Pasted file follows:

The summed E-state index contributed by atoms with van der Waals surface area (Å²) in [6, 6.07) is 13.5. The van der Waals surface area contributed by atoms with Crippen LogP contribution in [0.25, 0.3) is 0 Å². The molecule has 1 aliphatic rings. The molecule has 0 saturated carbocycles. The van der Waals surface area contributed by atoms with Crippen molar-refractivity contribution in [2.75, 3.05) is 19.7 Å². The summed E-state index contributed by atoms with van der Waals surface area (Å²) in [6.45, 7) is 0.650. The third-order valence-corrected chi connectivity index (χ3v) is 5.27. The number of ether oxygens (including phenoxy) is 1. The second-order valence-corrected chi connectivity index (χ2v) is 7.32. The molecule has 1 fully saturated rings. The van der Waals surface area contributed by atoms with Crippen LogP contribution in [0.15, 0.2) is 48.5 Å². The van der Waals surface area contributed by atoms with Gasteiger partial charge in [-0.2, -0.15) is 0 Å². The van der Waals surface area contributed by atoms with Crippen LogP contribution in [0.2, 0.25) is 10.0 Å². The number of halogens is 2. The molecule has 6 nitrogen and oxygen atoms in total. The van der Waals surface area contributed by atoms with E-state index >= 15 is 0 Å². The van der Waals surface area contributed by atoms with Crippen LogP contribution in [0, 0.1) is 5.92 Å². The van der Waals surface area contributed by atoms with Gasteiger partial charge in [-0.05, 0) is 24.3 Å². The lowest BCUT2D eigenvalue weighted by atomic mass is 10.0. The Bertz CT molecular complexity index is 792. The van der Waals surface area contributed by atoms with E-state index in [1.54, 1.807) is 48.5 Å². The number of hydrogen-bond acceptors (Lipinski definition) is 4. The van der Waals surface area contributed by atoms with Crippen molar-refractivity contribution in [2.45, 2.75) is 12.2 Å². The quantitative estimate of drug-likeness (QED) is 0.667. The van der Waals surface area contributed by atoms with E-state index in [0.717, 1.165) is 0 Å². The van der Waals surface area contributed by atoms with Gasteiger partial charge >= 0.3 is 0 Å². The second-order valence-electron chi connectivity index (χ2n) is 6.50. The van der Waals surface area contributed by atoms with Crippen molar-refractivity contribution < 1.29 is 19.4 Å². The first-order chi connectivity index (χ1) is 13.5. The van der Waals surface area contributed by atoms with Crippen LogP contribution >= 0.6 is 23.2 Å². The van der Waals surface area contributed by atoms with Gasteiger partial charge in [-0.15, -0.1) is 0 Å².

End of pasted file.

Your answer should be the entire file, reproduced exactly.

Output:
The summed E-state index contributed by atoms with van der Waals surface area (Å²) in [6, 6.07) is 13.5. The van der Waals surface area contributed by atoms with Crippen LogP contribution in [0.25, 0.3) is 0 Å². The molecule has 1 aliphatic rings. The molecule has 0 saturated carbocycles. The van der Waals surface area contributed by atoms with Crippen molar-refractivity contribution in [2.75, 3.05) is 19.7 Å². The summed E-state index contributed by atoms with van der Waals surface area (Å²) in [6.45, 7) is 0.650. The third-order valence-corrected chi connectivity index (χ3v) is 5.27. The number of ether oxygens (including phenoxy) is 1. The second-order valence-corrected chi connectivity index (χ2v) is 7.32. The molecule has 1 fully saturated rings. The van der Waals surface area contributed by atoms with Crippen LogP contribution in [0.15, 0.2) is 48.5 Å². The van der Waals surface area contributed by atoms with Gasteiger partial charge in [-0.2, -0.15) is 0 Å². The van der Waals surface area contributed by atoms with Crippen LogP contribution in [0.2, 0.25) is 10.0 Å². The number of halogens is 2. The molecule has 6 nitrogen and oxygen atoms in total. The van der Waals surface area contributed by atoms with E-state index >= 15 is 0 Å². The van der Waals surface area contributed by atoms with Crippen LogP contribution in [0, 0.1) is 5.92 Å². The van der Waals surface area contributed by atoms with Gasteiger partial charge in [-0.05, 0) is 24.3 Å². The lowest BCUT2D eigenvalue weighted by atomic mass is 10.0. The Bertz CT molecular complexity index is 792. The van der Waals surface area contributed by atoms with E-state index in [1.54, 1.807) is 48.5 Å². The number of hydrogen-bond acceptors (Lipinski definition) is 4. The van der Waals surface area contributed by atoms with Crippen molar-refractivity contribution in [2.45, 2.75) is 12.2 Å². The quantitative estimate of drug-likeness (QED) is 0.667. The van der Waals surface area contributed by atoms with E-state index in [0.717, 1.165) is 0 Å². The van der Waals surface area contributed by atoms with Gasteiger partial charge >= 0.3 is 0 Å². The second-order valence-electron chi connectivity index (χ2n) is 6.50. The van der Waals surface area contributed by atoms with Crippen molar-refractivity contribution < 1.29 is 19.4 Å². The first-order chi connectivity index (χ1) is 13.5. The van der Waals surface area contributed by atoms with Crippen LogP contribution >= 0.6 is 23.2 Å². The van der Waals surface area contributed by atoms with Gasteiger partial charge in [-0.15, -0.1) is 0 Å².